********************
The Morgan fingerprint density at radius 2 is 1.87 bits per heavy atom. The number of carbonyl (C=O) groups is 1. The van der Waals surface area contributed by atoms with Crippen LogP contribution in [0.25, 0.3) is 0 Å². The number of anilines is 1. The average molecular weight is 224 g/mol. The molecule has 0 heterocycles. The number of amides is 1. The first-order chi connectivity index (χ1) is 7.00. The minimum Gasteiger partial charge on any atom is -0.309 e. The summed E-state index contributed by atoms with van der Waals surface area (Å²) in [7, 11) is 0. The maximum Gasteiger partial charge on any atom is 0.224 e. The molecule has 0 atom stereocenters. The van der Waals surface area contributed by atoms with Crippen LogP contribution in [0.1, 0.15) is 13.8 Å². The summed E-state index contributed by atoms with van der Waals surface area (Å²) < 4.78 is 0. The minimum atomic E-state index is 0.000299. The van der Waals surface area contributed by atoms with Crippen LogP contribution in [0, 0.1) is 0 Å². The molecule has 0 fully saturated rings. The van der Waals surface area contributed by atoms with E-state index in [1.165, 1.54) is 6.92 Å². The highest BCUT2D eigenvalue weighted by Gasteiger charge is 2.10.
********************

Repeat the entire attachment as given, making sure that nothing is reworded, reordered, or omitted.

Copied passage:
The Morgan fingerprint density at radius 2 is 1.87 bits per heavy atom. The number of carbonyl (C=O) groups is 1. The van der Waals surface area contributed by atoms with Crippen LogP contribution in [0.25, 0.3) is 0 Å². The number of anilines is 1. The average molecular weight is 224 g/mol. The molecule has 0 heterocycles. The number of amides is 1. The first-order chi connectivity index (χ1) is 7.00. The minimum Gasteiger partial charge on any atom is -0.309 e. The summed E-state index contributed by atoms with van der Waals surface area (Å²) in [7, 11) is 0. The maximum Gasteiger partial charge on any atom is 0.224 e. The molecule has 0 atom stereocenters. The van der Waals surface area contributed by atoms with Crippen LogP contribution in [0.1, 0.15) is 13.8 Å². The summed E-state index contributed by atoms with van der Waals surface area (Å²) < 4.78 is 0. The minimum atomic E-state index is 0.000299. The van der Waals surface area contributed by atoms with Crippen LogP contribution in [0, 0.1) is 0 Å². The molecule has 0 fully saturated rings. The van der Waals surface area contributed by atoms with E-state index in [1.165, 1.54) is 6.92 Å². The highest BCUT2D eigenvalue weighted by Gasteiger charge is 2.10.